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Posh, Pleasance Theatre, review: ‘Wade’s play still has bite but this lacks real danger’

PUBLISHED: 16:30 04 April 2017

Posh at the Pleasance, Islington. Picture: Darren Bell

Posh at the Pleasance, Islington. Picture: Darren Bell

DBELL

Cressida Carré offers an intriguing provocation with her all-female revival of Laura Wade’s portrait of entitled white male excess

Cressida Carré offers an intriguing provocation with her all-female revival of Laura Wade’s portrait of entitled white male excess.

Wade’s play made a splash in 2010 by lampooning Oxford University’s Bullingdon Club (here the thinly veiled Riot Club), whose former members included occupants of Downing Street and the mayoral office: Cameron, Osborne and Johnson.

The cross-casting continues a welcome trend, giving meatier parts to comparatively underserved actresses, but here is too scattershot to make a strong statement.

Male names and pronouns are retained, and some actresses play their roles naturalistically, while others are almost pantomimic. As a fresh examination of gender, Carré’s intentions are murky.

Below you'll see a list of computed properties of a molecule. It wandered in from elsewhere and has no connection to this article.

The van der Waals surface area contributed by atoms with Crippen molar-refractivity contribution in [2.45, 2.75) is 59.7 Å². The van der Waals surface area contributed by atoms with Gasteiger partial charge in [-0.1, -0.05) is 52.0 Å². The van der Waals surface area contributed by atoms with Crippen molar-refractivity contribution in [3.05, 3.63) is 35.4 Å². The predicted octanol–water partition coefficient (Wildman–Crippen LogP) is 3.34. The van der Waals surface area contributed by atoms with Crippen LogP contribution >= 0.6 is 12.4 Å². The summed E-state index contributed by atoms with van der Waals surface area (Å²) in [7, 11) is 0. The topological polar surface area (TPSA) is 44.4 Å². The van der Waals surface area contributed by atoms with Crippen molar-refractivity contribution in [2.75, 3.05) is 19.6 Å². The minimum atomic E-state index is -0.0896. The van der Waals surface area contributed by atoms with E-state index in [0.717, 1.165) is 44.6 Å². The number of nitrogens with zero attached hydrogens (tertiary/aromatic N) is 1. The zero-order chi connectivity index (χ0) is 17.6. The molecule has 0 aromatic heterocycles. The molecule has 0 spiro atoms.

It does highlight the boys’ absurdly performative masculinity: they don boorish speech and behaviour just as they do club regalia and arcane rules.

But grotesque sometimes tips into cartoonishness, interrupting the rhythm of Wade’s wit and grim astuteness of her observation that these destructive toffs will likely one day run the country.

Sara Perks’ apocalyptic design juxtaposes the fine dining set-up of the rural gastro pub where the club meets with rubble and blackened walls. It emphasises the desperate backlash of the privileged against a progressive agenda – those willing to burn the world down before surrendering their power. William Reynolds’ strobe lighting adds a hellish touch.

However, Carré’s production lacks real danger, as “banter” turns to sexual threat and conflict to violence; Serena Jennings’ inciting Alistair, though unsettling, needs more insidious nastiness.

But there are amusing turns from Macy Nyman’s clueless Balfour and Verity Kirk’s giddy idiot Ed, while Alice Brittain is superb as the swashbuckling womaniser and Sarah Thom all-too-plausible as the shadowy, deal-making lord.

Wade’s play certainly still has bite and this is an enjoyable account of it, but misses the chance for a thoroughly radical reappraisal.

Rating 3/5 stars

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